Back in January, Sarah and I shared our goals for 2019. We’ve now completed the first quarter (and first quintile, in Sarah’s system! She does January to spring break, spring break to summer, summer, start-of-school, and holidays.)
So how did we do in Q1? In today’s episode of the Best of Both World podcast, we discuss that topic.
The answer is mostly good. Sarah restarted a research collaboration at work and upgraded her blog. She did not do her “mommy days” with her two older children, but the days she’d arranged for that got eaten up by her move. She’s rescheduling this goal for Q3. She has tried some group fitness classes (and found one she liked!). She also made all her doctor appointments that had not happened during the Year of Pumping.
I launched Juliet’s School of Possibilities. I also launched Before Breakfast, the new podcast, which was still under wraps at the time I shared my goals in January, but was quietly on the list. My family went to Disney World and the kids had a good enough time that they are looking to go back. You can read Jasper’s ride reviews here! I successfully went outside almost every day for 20 minutes. (I’ve posted this before but will again — I think this is a great resolution, and I’m so glad I found it thanks to the HumansOutside.com project.)
Looking ahead to Q2, I suspect I will not be as successful. I thought I’d revise the NaNoWriMo novel I wrote, but I’m not sure I feel like doing that. I wanted to get my backyard redone, but as I have not even called anyone for estimates, I suspect there’s no way the timing would work to be done with everything by June 30. And I think I’m fine with that. There’s nothing wrong with the yard and I’m not sure I feel like biting off another huge home renovation project. On the other hand, my Q2 goal to get together with friends at least every other week appears to be well on its way to happening.
If you make quarterly goals, how did you do on Q1? (As for why to make quarterly goals? More fresh starts!)
In the question section, a listener asks how to have a good attitude about missing lots of work days unpredictably due to winter weather and illnesses. I’m not sure there’s a good answer to this. We discussed the practical steps we’ve taken to lessen the work impact. In my case, a major reason we switched to nanny care from daycare was that I wound up covering so many unexpected days that first winter of parenthood. And yes, it was mostly me — causing marital conflict that made it even harder to have a good attitude. People going into parenthood might explicitly set an agreement of each parent having alternating weeks “on call,” and seeing everyone’s reaction to this idea might be a good way to unearth unstated assumptions. (In my husband’s defense, he realized quickly that the daycare option was unsustainable, and in the childcare situation we have now, I have a lot more predictability. If I had known to set this up and what to hire for when my eldest was an infant, our transition to parenthood would have been very different.)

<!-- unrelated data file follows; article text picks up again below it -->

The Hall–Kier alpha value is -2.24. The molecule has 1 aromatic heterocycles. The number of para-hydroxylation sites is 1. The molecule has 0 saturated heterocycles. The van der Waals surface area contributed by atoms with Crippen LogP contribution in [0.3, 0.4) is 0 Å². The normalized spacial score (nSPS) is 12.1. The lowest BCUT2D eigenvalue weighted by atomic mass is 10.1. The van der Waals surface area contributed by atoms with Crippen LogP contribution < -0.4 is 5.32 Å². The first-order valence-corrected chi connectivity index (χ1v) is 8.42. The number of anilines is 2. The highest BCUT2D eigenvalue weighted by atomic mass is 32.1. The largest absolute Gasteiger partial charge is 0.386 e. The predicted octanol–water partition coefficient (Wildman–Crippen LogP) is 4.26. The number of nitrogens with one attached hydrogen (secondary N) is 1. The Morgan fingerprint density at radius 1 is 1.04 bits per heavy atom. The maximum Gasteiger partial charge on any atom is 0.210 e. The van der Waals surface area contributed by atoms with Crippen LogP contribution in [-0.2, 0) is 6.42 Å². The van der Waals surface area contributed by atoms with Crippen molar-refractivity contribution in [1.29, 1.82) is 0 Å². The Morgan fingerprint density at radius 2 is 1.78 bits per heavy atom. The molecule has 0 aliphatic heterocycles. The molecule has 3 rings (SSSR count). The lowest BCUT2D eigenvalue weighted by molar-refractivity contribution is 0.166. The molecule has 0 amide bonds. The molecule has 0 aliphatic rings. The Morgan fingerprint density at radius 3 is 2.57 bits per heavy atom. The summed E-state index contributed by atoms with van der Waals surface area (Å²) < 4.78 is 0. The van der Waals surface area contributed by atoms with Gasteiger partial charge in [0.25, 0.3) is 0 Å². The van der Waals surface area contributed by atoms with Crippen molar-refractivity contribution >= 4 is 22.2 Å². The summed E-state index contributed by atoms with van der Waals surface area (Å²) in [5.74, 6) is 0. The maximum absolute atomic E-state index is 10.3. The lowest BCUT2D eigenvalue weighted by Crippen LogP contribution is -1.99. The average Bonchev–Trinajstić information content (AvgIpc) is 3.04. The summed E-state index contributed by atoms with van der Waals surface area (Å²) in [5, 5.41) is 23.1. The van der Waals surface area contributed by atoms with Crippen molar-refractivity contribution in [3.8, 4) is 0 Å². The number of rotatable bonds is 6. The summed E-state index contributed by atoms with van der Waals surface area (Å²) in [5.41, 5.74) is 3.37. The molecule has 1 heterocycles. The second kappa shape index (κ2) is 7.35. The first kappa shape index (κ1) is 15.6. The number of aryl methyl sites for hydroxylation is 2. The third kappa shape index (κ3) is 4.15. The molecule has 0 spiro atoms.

Winter weather can be somewhat planned for. When we had snow predicted and I knew my husband would be traveling, I’d often take the weekends as work days while he covered. It doesn’t solve the problem of meetings (which are hard to even take as calls if you’ve got very little kids). But it can take the focused, individual work out of the equation so any existing nap time can be focused on interactive work.
We also just wanted to send a message of support to our listener. If you’re a planner — and many of us are! — having things not go as planned is never going to be fun. You can take steps to mitigate any major issues, but that doesn’t mean you’re going to feel happy about it. And that’s OK. Not all of life is rainbows and unicorns!